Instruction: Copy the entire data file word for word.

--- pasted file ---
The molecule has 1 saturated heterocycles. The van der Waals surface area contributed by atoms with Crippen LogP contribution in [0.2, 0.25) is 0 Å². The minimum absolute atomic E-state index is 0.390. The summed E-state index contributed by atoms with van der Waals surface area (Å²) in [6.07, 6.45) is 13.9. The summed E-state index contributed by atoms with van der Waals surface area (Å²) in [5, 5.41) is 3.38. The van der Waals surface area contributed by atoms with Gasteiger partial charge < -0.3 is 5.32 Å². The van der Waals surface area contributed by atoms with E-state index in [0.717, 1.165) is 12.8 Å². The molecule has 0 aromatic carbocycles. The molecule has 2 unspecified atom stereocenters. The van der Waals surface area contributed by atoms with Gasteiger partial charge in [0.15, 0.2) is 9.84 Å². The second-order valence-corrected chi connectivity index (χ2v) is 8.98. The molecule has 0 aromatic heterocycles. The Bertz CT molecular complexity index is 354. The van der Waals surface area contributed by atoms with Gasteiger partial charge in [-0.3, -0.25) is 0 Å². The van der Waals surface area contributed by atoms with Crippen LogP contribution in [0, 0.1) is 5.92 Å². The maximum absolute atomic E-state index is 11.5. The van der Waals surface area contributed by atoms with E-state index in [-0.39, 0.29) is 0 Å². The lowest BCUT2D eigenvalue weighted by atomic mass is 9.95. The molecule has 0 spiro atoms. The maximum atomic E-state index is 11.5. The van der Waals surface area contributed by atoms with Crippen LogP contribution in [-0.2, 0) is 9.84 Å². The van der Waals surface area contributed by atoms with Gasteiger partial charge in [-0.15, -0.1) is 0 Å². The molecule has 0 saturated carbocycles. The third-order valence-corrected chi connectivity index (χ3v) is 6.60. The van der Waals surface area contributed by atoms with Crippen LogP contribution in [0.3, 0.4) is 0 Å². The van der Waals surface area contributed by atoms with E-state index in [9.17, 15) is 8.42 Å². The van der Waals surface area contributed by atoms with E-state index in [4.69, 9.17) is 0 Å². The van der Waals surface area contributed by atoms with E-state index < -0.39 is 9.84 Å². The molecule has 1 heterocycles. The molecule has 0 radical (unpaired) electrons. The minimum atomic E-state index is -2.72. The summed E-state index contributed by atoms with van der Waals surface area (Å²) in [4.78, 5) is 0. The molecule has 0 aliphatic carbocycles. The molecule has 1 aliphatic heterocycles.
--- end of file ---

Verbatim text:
The molecule has 1 saturated heterocycles. The van der Waals surface area contributed by atoms with Crippen LogP contribution in [0.2, 0.25) is 0 Å². The minimum absolute atomic E-state index is 0.390. The summed E-state index contributed by atoms with van der Waals surface area (Å²) in [6.07, 6.45) is 13.9. The summed E-state index contributed by atoms with van der Waals surface area (Å²) in [5, 5.41) is 3.38. The van der Waals surface area contributed by atoms with Gasteiger partial charge < -0.3 is 5.32 Å². The van der Waals surface area contributed by atoms with E-state index in [0.717, 1.165) is 12.8 Å². The molecule has 0 aromatic carbocycles. The molecule has 2 unspecified atom stereocenters. The van der Waals surface area contributed by atoms with Gasteiger partial charge in [0.15, 0.2) is 9.84 Å². The second-order valence-corrected chi connectivity index (χ2v) is 8.98. The molecule has 0 aromatic heterocycles. The Bertz CT molecular complexity index is 354. The van der Waals surface area contributed by atoms with Gasteiger partial charge in [-0.3, -0.25) is 0 Å². The van der Waals surface area contributed by atoms with Crippen LogP contribution in [0, 0.1) is 5.92 Å². The maximum absolute atomic E-state index is 11.5. The van der Waals surface area contributed by atoms with E-state index in [-0.39, 0.29) is 0 Å². The lowest BCUT2D eigenvalue weighted by atomic mass is 9.95. The molecule has 0 spiro atoms. The maximum atomic E-state index is 11.5. The van der Waals surface area contributed by atoms with Crippen LogP contribution in [-0.2, 0) is 9.84 Å². The van der Waals surface area contributed by atoms with Gasteiger partial charge in [-0.15, -0.1) is 0 Å². The molecule has 0 saturated carbocycles. The third-order valence-corrected chi connectivity index (χ3v) is 6.60. The van der Waals surface area contributed by atoms with Crippen LogP contribution in [0.3, 0.4) is 0 Å². The van der Waals surface area contributed by atoms with E-state index in [9.17, 15) is 8.42 Å². The van der Waals surface area contributed by atoms with E-state index in [4.69, 9.17) is 0 Å². The van der Waals surface area contributed by atoms with E-state index < -0.39 is 9.84 Å². The molecule has 1 heterocycles. The molecule has 0 radical (unpaired) electrons. The minimum atomic E-state index is -2.72. The summed E-state index contributed by atoms with van der Waals surface area (Å²) in [4.78, 5) is 0. The molecule has 0 aliphatic carbocycles. The molecule has 1 aliphatic heterocycles.